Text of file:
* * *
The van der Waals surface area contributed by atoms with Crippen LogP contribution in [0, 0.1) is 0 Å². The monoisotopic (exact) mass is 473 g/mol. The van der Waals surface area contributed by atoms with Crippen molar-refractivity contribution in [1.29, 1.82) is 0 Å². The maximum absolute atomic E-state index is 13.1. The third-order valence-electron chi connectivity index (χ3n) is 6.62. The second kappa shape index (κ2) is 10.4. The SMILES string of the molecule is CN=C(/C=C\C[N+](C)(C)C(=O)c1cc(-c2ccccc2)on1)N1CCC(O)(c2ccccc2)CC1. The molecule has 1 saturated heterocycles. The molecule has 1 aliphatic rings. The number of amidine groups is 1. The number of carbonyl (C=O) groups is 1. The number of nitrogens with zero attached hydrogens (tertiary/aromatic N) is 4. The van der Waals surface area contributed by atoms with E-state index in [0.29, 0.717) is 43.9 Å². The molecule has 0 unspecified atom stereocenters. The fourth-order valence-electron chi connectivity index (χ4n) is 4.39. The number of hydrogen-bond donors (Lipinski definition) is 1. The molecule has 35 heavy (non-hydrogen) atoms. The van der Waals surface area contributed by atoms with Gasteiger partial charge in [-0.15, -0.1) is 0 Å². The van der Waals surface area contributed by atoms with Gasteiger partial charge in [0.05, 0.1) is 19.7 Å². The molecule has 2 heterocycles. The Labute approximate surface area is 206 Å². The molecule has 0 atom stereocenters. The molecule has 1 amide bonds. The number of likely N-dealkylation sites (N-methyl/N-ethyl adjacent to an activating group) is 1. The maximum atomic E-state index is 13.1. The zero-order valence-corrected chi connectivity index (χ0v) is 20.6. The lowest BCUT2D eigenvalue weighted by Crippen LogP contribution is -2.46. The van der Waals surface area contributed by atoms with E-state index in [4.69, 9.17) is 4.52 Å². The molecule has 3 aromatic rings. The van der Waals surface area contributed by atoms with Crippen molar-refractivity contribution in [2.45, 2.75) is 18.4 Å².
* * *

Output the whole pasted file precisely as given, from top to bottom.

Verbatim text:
The van der Waals surface area contributed by atoms with Crippen LogP contribution in [0, 0.1) is 0 Å². The monoisotopic (exact) mass is 473 g/mol. The van der Waals surface area contributed by atoms with Crippen molar-refractivity contribution in [1.29, 1.82) is 0 Å². The maximum absolute atomic E-state index is 13.1. The third-order valence-electron chi connectivity index (χ3n) is 6.62. The second kappa shape index (κ2) is 10.4. The SMILES string of the molecule is CN=C(/C=C\C[N+](C)(C)C(=O)c1cc(-c2ccccc2)on1)N1CCC(O)(c2ccccc2)CC1. The molecule has 1 saturated heterocycles. The molecule has 1 aliphatic rings. The number of amidine groups is 1. The number of carbonyl (C=O) groups is 1. The number of nitrogens with zero attached hydrogens (tertiary/aromatic N) is 4. The van der Waals surface area contributed by atoms with E-state index in [0.29, 0.717) is 43.9 Å². The molecule has 0 unspecified atom stereocenters. The fourth-order valence-electron chi connectivity index (χ4n) is 4.39. The number of hydrogen-bond donors (Lipinski definition) is 1. The molecule has 35 heavy (non-hydrogen) atoms. The van der Waals surface area contributed by atoms with Gasteiger partial charge in [-0.15, -0.1) is 0 Å². The van der Waals surface area contributed by atoms with Gasteiger partial charge in [0.05, 0.1) is 19.7 Å². The molecule has 2 heterocycles. The Labute approximate surface area is 206 Å². The molecule has 0 atom stereocenters. The molecule has 1 amide bonds. The number of likely N-dealkylation sites (N-methyl/N-ethyl adjacent to an activating group) is 1. The maximum atomic E-state index is 13.1. The zero-order valence-corrected chi connectivity index (χ0v) is 20.6. The lowest BCUT2D eigenvalue weighted by Crippen LogP contribution is -2.46. The van der Waals surface area contributed by atoms with E-state index in [4.69, 9.17) is 4.52 Å². The molecule has 3 aromatic rings. The van der Waals surface area contributed by atoms with Crippen molar-refractivity contribution in [2.45, 2.75) is 18.4 Å².